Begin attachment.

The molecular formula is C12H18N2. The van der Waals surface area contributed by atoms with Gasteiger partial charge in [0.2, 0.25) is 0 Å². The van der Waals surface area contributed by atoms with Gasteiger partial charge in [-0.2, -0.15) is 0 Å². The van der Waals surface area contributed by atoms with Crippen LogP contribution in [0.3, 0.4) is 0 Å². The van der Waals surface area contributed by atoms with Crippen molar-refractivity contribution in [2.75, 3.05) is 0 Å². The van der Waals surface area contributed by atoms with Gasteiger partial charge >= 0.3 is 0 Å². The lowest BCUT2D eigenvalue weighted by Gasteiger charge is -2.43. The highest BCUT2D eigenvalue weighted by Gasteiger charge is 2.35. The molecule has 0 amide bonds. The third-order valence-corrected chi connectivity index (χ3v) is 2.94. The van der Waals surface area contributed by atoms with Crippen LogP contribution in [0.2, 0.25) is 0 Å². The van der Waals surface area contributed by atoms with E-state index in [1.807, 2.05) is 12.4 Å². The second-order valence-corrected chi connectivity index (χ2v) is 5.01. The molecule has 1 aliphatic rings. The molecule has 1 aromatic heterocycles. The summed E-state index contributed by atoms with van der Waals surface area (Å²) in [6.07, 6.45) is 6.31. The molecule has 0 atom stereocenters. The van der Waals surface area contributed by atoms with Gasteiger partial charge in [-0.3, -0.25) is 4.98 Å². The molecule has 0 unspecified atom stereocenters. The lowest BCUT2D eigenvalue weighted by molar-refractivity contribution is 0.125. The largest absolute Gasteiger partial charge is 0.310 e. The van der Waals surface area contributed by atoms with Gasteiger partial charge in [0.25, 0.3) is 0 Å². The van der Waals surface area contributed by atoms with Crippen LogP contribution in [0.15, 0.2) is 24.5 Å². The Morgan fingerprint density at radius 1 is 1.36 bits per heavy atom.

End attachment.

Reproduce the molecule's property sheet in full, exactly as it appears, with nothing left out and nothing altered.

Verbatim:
The molecular formula is C12H18N2. The van der Waals surface area contributed by atoms with Gasteiger partial charge in [0.2, 0.25) is 0 Å². The van der Waals surface area contributed by atoms with Gasteiger partial charge in [-0.2, -0.15) is 0 Å². The van der Waals surface area contributed by atoms with Crippen LogP contribution in [0.3, 0.4) is 0 Å². The van der Waals surface area contributed by atoms with Crippen molar-refractivity contribution in [2.75, 3.05) is 0 Å². The van der Waals surface area contributed by atoms with Gasteiger partial charge >= 0.3 is 0 Å². The lowest BCUT2D eigenvalue weighted by Gasteiger charge is -2.43. The highest BCUT2D eigenvalue weighted by Gasteiger charge is 2.35. The molecule has 0 amide bonds. The third-order valence-corrected chi connectivity index (χ3v) is 2.94. The van der Waals surface area contributed by atoms with Crippen LogP contribution in [0.2, 0.25) is 0 Å². The van der Waals surface area contributed by atoms with E-state index in [1.807, 2.05) is 12.4 Å². The second-order valence-corrected chi connectivity index (χ2v) is 5.01. The molecule has 1 aliphatic rings. The molecule has 1 aromatic heterocycles. The summed E-state index contributed by atoms with van der Waals surface area (Å²) in [6.07, 6.45) is 6.31. The molecule has 0 atom stereocenters. The van der Waals surface area contributed by atoms with Gasteiger partial charge in [-0.3, -0.25) is 4.98 Å². The molecule has 0 unspecified atom stereocenters. The lowest BCUT2D eigenvalue weighted by molar-refractivity contribution is 0.125. The largest absolute Gasteiger partial charge is 0.310 e. The van der Waals surface area contributed by atoms with Gasteiger partial charge in [0.25, 0.3) is 0 Å². The van der Waals surface area contributed by atoms with Crippen LogP contribution in [0.15, 0.2) is 24.5 Å². The Morgan fingerprint density at radius 1 is 1.36 bits per heavy atom.